According to the present invention, an isolation method for separating active regions on a semiconductor substrate by combining field oxide formation with trench isolation is disclosed. According to this scheme, shallow and deep trenches are etched into the semiconductor substrate. A layer of nitride is deposited over the entire substrate followed by a layer of poly-silicon. Oxide spacers are formed on the poly-silicon and a photoresist mask is aligned within the oxide spacers, thereby permitting the selective etching of the poly-silicon layer. The portions of the poly-silicon layer overlying the active regions of the semiconductor substrate are etched away. Then an oxidation step is performed such that the poly-silicon layer filling the shallow trenches is oxidized while the poly-silicon filling the deep trenches remains unoxidized.
One advantage of this method is that both the "Bird's Beak" and "Bird's Head" phenomena are virtually eliminated, resulting in a fully planarized surface. There is no need for employing such techniques as CMP (chemical/mechanical polishing) to arrive at a smooth surface. Another advantage is that alignment of the photoresist becomes highly non-critical because of the use of the oxide spacers. Also, fully walled junctions between the active regions and oxide regions are provided.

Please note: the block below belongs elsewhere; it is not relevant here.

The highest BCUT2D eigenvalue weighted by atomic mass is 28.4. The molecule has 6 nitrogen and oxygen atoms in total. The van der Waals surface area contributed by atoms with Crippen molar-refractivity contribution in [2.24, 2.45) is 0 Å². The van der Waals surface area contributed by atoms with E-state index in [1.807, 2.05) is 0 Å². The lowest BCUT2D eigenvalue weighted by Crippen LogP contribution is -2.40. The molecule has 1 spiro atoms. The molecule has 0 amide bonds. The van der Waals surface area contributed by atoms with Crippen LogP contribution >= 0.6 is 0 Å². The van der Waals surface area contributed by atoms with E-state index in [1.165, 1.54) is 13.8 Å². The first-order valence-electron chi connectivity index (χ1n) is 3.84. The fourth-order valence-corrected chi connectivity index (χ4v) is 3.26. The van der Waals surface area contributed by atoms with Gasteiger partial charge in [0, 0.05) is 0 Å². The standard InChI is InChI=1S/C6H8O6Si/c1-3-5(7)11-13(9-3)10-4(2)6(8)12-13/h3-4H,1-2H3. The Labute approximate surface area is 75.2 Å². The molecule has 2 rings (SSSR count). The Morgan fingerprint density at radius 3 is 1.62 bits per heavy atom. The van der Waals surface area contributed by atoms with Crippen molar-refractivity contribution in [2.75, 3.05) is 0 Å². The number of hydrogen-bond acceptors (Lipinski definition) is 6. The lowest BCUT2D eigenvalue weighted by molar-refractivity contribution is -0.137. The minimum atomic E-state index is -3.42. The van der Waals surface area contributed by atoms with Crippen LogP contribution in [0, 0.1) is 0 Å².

The use of poly-silicon is advantageous in that it is more conformal than oxide when employed to fill deep trenches and therefore is easier to use.
FIGS. 1-9 illustrate an isolation scheme according to the present invention. The specific steps in the scheme are illustrated in each figure as follows:
FIG. 1 illustrates an etched substrate having an LTO layer deposited thereon.
FIG. 2 illustrates the structure of FIG. 1 after deep trenches and the LTO layer have been etched.
FIG. 3 illustrates the structure of FIG. 2 with a layer of pad oxide grown over the substrate and a layer of nitride deposited over the substrate.
FIG. 4 illustrates the structure of FIG. 3 with a layer of poly-silicon deposited over the entire substrate.
FIG. 5 illustrates the structure of FIG. 4 with oxide spacers provided over certain portions of the poly-silicon layer.
FIG. 6 illustrates the structure of FIG. 5 with a photoresist mask aligned on top and within the width of the oxide spacers.
FIG. 6 illustrates the structure of FIG. 6 after the polysilicon has been etched.
FIG. 8 illustrates the structure of FIG. 7 after the polysilicon and oxide spacers have been etched and after the poly-silicon layer has been oxidized and converted into oxide.
FIG. 9 illustrates the structure of FIG. 8 after the nitride layer has been etched and the pad oxide removed.
The present invention describes a novel device isolation scheme that is applicable to high density, high performance CMOS and bipolar processes.